It seems to me that memory consistency is not the one expected (I expect what you write first is what reaches destination first, as the documentation says about the on-chip network). I couldn't find such discussion on communities.intel.com or any more detail about it in documentation. Have you experienced the same issue? Did I understand anything wrong about the SCC and RCCE? Can you see any flaw in my test?


      As a follow up, I upgraded my test so that each time it detects a wrong message (containing some instances of 0xdeadbeed), then it waits one second and checks the buffer again; then it always reads the expected value. This shows the messages was not yet arrived when the flag reached the received core and advocate for a weak memory consistency. It also means one can find a workaround to this issue, consisting in checking the whole message received for any instance of 0xdeadbeef again and again until no marker is detected anymore, process the message then reset it to 0xdeadbeef in order to take the next transmission. This has the cost of reading at least once and writing once the whole buffer before and after doing anything. Does anyone has a alternative solution?





        • 1. Re: Memory consistency issue using RCCE



          I have already got like this issue before in my work. I got impression, the problem is the conflicts between

          RCCE_flag_write() and RCCE_put(), because there is no flush for WCB in RCCE_put() to ensure the data gets flushed.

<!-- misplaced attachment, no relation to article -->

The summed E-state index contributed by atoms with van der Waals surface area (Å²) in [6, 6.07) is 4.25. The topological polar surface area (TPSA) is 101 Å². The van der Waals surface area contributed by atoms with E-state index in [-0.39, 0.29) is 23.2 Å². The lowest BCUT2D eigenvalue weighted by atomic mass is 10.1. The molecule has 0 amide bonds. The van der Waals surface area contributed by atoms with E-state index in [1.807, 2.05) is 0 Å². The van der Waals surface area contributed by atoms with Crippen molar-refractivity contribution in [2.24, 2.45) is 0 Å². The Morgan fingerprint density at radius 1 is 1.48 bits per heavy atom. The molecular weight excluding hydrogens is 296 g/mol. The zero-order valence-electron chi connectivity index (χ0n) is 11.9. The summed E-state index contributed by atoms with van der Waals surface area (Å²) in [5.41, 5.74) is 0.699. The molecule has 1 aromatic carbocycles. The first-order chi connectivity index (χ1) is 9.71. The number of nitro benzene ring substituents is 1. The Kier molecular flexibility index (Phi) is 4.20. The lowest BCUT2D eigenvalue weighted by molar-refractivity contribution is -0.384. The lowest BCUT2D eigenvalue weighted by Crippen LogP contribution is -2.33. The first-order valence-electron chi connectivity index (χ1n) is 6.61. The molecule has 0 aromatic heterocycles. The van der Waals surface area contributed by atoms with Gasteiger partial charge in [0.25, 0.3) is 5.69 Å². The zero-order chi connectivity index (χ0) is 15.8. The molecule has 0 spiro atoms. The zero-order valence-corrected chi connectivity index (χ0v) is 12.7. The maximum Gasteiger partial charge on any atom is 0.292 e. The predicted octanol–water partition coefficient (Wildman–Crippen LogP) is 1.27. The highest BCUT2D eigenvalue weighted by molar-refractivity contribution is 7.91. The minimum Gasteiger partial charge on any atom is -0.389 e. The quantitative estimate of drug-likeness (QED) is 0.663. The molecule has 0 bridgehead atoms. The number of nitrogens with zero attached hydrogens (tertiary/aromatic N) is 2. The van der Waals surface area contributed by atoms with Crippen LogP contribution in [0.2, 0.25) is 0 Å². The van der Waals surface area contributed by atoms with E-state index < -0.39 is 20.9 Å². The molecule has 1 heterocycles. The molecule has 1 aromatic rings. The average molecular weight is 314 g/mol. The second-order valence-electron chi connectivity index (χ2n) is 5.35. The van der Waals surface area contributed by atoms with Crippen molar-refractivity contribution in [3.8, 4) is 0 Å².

My suggestion is to add this:

          *(int *)RCCE_fool_write_combine_buffer = 1;

          after each RCCU_put() to make sure the WCB gets flushed, or implement your application based on non-cache mode.


          I hope this help.



          • 2. Re: Memory consistency issue using RCCE

            Hi Hayder


            Thanks for your help.


            I am not sure what you refer to with WCB. Are these memory addresses marked as shared, thus invalidated by CL1FLUSHMB (MPBT-marked memory)?

            Anyway I tried to insert "*(int *)RCCE_fool_write_combine_buffer = 1;" after each RCCE_put() line in the test program, but it doesn't seems like helping. Since when an error happens, waiting some time before reading it again with RCCE_get() on local MPB fixes the issue, I am not convinced this is a cache issue.

            Anyway to the best of my knowledge, one can deactivate caching for L2-cached shared off-chip memory, but this is not possible with L1 and MPB.





            • 3. Re: Memory consistency issue using RCCE

              Hi Nicolas,


              WCB = Write combine buffer.

              If you looking to RCCE_put.c code, you will find the RCCE_put() not using RCCE_fool_write_combine_buffer to flush the data, while RCCE_put_char() (which used by RCCE_flag_write()) flush the data by using RCCE_fool_write_combine_buffer to make sure the data already written in MPB.

              Other way, I think to implement those function based on no-cache mode.